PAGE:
“Don’t let your future rest in the votes of 51% of 30% of the registered voters!”

Friend of a friend said this in a somewhat irrelevant-to-me context. But I’m working on a project at work that revolves around these sorts of numbers and let me tell you how hard these concepts are to put into sentences. My project actually adds another number in there:

I’m talking about percentages of yes votes cast by the portion of the 51% of 30% of registered voters who bothered to cast a vote on a particular ballot line.

heatherstonerDid I express that well enough for you to picture what I’m talking about? Probably not.

Say you have 1000 people eligible to vote at all. And only 300 of them are registered. And only 150 of them vote at all. And then you have a really long ballot, and the relevant ballot line is about 2/3 of the way through the ballot, at which point fewer than half of the people who started to fill in the ballot continue filling in the ballot. In order to succeed, the candidate on that ballot line needs a 60% yes vote of the votes cast on that line.  So we’ve got about 75 people filling in the ballot, still, at that point. So you need 45 voters to cast a “yes” vote on that line for the candidate on that ballot line to win.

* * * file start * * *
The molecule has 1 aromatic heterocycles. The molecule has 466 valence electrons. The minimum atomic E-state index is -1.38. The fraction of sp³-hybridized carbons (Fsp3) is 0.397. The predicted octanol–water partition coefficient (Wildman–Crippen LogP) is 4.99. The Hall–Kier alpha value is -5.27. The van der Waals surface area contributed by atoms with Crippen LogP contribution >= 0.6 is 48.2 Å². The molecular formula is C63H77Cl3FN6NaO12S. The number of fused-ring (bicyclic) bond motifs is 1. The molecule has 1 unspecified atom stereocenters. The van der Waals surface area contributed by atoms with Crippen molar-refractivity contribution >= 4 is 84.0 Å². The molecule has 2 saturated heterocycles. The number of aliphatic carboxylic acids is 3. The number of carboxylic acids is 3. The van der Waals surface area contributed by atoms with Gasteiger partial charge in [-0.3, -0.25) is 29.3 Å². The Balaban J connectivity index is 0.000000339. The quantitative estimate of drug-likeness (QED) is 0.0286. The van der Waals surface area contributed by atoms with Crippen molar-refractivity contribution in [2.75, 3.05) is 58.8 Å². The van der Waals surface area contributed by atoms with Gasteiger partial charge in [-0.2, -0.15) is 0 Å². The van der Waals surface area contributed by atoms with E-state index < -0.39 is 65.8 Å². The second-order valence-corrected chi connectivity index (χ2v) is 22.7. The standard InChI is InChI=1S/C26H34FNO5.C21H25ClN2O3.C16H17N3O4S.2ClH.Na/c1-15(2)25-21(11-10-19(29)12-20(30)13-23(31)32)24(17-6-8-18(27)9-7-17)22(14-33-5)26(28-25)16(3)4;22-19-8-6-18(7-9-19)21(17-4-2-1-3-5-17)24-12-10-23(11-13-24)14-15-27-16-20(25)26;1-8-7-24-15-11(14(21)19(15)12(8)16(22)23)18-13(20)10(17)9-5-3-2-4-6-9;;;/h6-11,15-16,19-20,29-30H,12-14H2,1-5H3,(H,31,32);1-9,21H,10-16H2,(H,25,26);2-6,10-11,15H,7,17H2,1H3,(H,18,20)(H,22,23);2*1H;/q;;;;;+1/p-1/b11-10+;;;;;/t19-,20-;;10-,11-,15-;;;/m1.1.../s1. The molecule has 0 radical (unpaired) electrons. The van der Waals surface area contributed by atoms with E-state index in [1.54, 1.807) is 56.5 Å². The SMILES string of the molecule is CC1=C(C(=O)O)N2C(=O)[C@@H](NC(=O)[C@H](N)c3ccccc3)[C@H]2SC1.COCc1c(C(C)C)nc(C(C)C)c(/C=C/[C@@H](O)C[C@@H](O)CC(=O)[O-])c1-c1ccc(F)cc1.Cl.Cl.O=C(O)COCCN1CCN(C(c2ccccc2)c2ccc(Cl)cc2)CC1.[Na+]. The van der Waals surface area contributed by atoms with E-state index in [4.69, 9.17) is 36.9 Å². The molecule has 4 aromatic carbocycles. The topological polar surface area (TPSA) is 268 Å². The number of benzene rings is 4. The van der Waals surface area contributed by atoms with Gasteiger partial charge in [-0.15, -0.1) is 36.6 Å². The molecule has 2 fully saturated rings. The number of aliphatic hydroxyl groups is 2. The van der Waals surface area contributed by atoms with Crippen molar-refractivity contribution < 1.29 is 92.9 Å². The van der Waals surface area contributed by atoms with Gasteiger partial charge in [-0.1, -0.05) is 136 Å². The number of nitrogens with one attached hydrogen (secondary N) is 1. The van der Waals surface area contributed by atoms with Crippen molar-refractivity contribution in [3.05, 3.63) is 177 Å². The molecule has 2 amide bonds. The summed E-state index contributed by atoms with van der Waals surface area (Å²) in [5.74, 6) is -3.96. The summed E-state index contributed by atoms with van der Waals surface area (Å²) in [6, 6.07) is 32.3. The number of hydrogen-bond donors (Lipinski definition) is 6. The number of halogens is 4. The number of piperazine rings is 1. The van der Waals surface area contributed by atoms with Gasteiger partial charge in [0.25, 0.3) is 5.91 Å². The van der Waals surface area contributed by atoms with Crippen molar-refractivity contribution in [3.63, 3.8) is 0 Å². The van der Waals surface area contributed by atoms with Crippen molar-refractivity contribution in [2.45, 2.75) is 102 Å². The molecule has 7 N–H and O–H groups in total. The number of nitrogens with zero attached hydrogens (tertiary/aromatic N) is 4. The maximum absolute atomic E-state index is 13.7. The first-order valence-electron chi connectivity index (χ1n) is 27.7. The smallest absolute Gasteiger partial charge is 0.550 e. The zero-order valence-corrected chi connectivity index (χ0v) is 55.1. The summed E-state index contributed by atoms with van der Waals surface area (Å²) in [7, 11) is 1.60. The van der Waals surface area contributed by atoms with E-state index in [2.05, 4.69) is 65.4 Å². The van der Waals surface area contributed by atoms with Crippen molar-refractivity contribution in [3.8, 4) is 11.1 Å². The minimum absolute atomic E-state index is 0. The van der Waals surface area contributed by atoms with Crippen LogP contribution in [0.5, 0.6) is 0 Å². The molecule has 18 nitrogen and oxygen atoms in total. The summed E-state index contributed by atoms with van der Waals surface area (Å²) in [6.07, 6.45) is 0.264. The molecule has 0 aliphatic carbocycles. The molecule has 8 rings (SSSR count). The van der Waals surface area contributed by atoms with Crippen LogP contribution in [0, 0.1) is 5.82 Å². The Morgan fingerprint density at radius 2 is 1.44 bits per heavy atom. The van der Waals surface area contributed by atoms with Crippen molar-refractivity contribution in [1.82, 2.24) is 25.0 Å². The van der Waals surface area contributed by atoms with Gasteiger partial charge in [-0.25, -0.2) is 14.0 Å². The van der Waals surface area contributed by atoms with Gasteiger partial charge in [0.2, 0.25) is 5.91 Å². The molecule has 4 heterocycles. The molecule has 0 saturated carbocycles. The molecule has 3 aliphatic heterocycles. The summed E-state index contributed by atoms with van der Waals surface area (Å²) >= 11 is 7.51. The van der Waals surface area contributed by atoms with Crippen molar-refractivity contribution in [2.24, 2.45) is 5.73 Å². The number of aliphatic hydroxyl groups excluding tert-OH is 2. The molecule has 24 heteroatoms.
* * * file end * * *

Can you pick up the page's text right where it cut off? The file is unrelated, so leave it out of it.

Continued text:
45 people out of the 1000 eligible to vote. Does that strike you as a vote of real confidence? And this is your problem: how to make the yes votes on this line reflect a true confidence that the person on that ballot line is doing a good job.

No imagine that the ballot issue at question is somewhat esoteric. It’s not difficult to understand what “doing a good job” means; it just requires some research and a little learning that what you may think it the right metric of correct is not actually how you measure correct in this case.

How you would you make this into a real vote of confidence? How would you even explain the problem?



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